Exceedances in pesticides have been detected in drinking water sources in Co Donegal, it has been confirmed.
Now Donegal County Council is appealing to farmers and other users of pesticides to follow the guidelines when applying these substances to their lands.
In Donegal the exceedances were noted in Killybegs, Carrigart-Downings and Donegal (Lough Eske) in 2017 as well as low-level detections in many other supplies.
The council says that while there is no threat to public health, it is imperative that users of pesticides are mindful of best practice when spraying their lands.
In Ireland, the majority (82 per cent) of drinking water supplies come from surface water sources (water from rivers, lakes and streams). Such supplies are vulnerable to contamination from land and animal run-off.
In Donegal, no fewer than 11 different public water supplies across the county have seen the herbicide MCPA detected over the past two years, albeit mostly at very low levels. MCPA is used mainly for eradicating rushes, a problem for many years on Irish farms and one that looks like continuing for many more years. It is also found in other weed killer formulations used by gardeners and growers, so its use is quite widespread.
A spokesperson from Donegal County Council explained: “Spring is a time of year for new growth and many people are getting back out into their fields and gardens to assess the effects of winter and prepare for the year ahead.
“In many cases, they are finding that weeds of various kinds have taken over and action needs to be taken to leave space for the plants they want to grow. In the modern era, the use of pesticides has played a central role but the effects of this can be far reaching and more and more detections of pesticides in drinking water are being found across the country.”
MCPA, which is commonly used to kill rushes on wet land, is the main offender, and careless storage, handling and improper application means it ends up in our drinking water leading to breaches of the drinking water regulations.
A single drop of pesticide can breach the drinking water limit in a small stream for up to 30 kilometres. That’s the real and devastating threat that faces Ireland’s drinking water sources.
Drinking water monitoring results for Ireland show that a number of pesticides commonly used on grassland, such as MCPA, are being detected more frequently.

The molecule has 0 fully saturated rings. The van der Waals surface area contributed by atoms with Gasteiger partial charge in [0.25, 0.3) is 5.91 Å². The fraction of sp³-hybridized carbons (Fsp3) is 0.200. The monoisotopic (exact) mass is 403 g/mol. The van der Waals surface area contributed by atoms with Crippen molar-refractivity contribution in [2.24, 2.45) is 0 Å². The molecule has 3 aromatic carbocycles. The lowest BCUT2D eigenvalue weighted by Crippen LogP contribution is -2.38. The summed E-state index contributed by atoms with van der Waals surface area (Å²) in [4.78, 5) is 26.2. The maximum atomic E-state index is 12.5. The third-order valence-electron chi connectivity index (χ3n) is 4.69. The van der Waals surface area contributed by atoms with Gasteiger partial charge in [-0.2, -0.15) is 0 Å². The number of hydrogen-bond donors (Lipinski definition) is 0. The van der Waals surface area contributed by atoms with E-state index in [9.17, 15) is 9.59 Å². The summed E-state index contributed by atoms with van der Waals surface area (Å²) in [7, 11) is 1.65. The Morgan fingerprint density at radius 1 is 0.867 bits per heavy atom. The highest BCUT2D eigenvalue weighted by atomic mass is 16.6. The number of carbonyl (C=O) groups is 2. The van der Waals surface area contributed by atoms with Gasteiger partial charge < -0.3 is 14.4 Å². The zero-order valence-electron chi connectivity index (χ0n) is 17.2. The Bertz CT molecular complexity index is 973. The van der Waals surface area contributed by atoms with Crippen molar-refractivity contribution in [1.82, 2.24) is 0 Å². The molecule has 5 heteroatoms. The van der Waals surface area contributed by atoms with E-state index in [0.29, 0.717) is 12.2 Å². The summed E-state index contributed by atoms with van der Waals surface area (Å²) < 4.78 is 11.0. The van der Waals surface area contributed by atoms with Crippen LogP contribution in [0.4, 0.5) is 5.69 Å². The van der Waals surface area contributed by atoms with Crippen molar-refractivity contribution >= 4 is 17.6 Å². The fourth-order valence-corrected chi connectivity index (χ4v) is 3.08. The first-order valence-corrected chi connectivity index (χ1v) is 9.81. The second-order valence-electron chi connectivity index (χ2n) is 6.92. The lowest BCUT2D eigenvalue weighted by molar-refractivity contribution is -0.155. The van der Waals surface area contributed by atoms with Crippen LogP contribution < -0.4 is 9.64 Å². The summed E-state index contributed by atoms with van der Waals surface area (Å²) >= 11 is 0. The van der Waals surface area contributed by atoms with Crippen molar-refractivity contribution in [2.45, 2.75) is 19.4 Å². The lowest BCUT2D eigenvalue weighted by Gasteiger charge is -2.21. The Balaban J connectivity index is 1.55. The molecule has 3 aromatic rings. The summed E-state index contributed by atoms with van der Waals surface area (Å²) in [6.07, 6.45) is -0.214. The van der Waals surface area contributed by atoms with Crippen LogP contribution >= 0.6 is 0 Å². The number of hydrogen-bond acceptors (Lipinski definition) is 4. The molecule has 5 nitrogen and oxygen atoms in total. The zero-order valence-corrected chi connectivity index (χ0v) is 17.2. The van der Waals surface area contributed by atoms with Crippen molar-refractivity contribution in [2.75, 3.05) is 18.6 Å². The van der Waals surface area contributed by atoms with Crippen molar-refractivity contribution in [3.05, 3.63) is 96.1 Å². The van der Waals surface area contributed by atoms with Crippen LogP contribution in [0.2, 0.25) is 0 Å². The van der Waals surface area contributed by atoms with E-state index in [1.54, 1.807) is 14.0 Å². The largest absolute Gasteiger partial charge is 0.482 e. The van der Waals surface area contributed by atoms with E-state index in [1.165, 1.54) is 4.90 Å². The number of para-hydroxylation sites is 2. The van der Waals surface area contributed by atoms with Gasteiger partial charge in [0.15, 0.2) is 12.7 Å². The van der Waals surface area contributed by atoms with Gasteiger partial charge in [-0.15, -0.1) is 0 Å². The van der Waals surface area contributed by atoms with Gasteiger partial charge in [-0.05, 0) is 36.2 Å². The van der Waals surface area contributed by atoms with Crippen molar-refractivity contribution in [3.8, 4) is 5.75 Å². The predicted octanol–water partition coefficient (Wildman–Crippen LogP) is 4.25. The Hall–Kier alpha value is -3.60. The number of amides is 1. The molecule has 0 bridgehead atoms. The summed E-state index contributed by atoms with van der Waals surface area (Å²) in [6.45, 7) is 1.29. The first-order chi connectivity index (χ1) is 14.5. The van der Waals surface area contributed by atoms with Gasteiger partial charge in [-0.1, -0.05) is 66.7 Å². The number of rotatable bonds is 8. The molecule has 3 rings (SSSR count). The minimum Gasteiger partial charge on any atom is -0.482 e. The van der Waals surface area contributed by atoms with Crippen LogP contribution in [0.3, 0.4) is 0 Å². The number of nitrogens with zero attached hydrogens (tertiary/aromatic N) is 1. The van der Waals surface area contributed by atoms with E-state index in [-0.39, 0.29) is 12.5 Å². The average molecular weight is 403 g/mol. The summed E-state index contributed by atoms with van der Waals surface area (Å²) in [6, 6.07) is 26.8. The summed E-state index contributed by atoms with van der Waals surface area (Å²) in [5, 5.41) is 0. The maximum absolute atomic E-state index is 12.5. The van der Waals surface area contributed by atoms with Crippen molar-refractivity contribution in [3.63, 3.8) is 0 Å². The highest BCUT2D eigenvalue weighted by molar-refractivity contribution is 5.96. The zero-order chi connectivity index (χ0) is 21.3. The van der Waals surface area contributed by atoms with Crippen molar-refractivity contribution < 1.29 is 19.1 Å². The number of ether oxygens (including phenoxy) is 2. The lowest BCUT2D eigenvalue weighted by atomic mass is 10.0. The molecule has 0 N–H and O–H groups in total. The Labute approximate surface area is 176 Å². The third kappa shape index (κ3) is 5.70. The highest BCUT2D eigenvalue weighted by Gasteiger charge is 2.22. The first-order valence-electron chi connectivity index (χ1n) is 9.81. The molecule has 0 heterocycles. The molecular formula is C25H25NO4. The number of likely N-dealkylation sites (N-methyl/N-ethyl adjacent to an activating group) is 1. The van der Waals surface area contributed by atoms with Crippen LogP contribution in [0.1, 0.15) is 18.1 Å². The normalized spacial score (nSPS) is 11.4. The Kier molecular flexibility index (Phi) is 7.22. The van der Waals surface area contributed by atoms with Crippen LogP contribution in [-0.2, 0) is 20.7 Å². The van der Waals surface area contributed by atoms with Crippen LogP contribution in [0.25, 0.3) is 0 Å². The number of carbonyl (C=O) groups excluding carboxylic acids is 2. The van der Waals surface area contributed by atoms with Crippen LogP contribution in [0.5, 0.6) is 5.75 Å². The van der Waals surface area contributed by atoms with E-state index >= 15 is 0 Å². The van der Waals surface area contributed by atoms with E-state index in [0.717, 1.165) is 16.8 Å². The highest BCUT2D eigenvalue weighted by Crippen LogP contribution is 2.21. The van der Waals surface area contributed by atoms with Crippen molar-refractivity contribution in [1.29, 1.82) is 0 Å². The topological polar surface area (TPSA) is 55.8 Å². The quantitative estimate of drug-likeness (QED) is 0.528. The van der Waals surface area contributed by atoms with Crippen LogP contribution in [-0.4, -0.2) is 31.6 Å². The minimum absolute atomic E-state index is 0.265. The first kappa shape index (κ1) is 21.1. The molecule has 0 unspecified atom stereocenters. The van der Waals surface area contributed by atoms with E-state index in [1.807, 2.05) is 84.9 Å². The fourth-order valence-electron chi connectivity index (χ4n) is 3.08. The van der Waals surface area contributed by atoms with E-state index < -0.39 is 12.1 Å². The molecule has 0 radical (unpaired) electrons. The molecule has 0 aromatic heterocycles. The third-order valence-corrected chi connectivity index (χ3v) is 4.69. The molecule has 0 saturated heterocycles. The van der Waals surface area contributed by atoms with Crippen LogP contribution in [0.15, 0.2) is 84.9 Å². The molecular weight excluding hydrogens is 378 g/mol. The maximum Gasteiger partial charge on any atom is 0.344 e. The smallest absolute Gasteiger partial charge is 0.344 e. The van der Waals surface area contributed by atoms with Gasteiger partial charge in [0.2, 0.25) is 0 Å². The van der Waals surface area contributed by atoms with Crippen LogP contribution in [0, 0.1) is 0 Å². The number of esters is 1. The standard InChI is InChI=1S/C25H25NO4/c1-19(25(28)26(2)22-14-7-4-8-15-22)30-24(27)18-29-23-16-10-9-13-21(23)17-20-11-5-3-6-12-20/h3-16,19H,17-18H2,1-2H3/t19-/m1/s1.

Donegal County Council would like to remind farmers and professional users of pesticides of the need to follow best practice in the application of pesticides such as MCPA on land, particularly near lakes and rivers used as drinking water sources.
The basic steps in reducing pesticide risks are –
· Choose the right pesticide product
· Read and follow the product label
· Determine the right amount to purchase and use
· Don’t spray if rain or strong wind is forecast in the next 48 hours
· Mark out a 5-metre buffer zone from the edge of the river or lake
· Avoid spills, stay well back from open drains and rinse empty containers 3 times into the sprayer.
· Store and dispose of pesticides and their containers properly.
If there is no alternative to applying a pesticide, the weed wiping or licking method, using a tractor or quad, has the advantage of being applied primarily to the target plant – rushes or other tall weeds, and has been shown to use about 1/3 of the amount of pesticide, (compared to boom spraying) and produce much lower losses to waters.
A recently produced video on the correct use of MCPA can be viewed on the Teagasc and DAFM websites. Information leaflets on pesticide use are also available to download from the Teagasc website at www.teagasc.ie
The term pesticides includes a wide range of chemicals used for the control of unwanted pests (most commonly weeds and vermin). While the amount of public water schemes with elevated levels of pesticides above the allowed standard is very small in Ireland, there is increasing evidence of pesticides in water sources as a result of run-off from weed control on hard surfaces, gardening, agriculture or forestry.
The presence of an individual pesticide at levels exceeding the allowed value tells us that there may have been careless or excessive use of a product in the source catchment or in the vicinity of treated water retaining infrastructure.
The highest incidences of pesticide exceedances encountered in Ireland’s drinking water is MCPA, a commonly used herbicide present in many products used to control thistle, dock and rush.
What risk does this pose and what is the response?
Pesticides do not pose any immediate risk to health.
Ensuring that pesticides do not enter drinking water supplies requires a strong protection plan for the water source and that the general public is informed of the correct and safe use of pesticides. A national group has been formed to take action to address pesticides and devise and deliver various educational campaigns. This group has members from numerous state bodies and organisations including the EPA, Department of Agriculture, Teagasc, Coillte, Local Authorities and Irish Water.
In the case of individual pesticide exceedances Irish Water engages with the relevant statutory authorities with responsibility for protecting the catchment in that area (e.g. Local Authority Environment Sections, EPA catchment units) to investigate the possible cause of the contamination and take any necessary remedial actions.
Teagasc provides useful advice on various treatment options available to farmers and this can be downloaded on www.teagasc.ie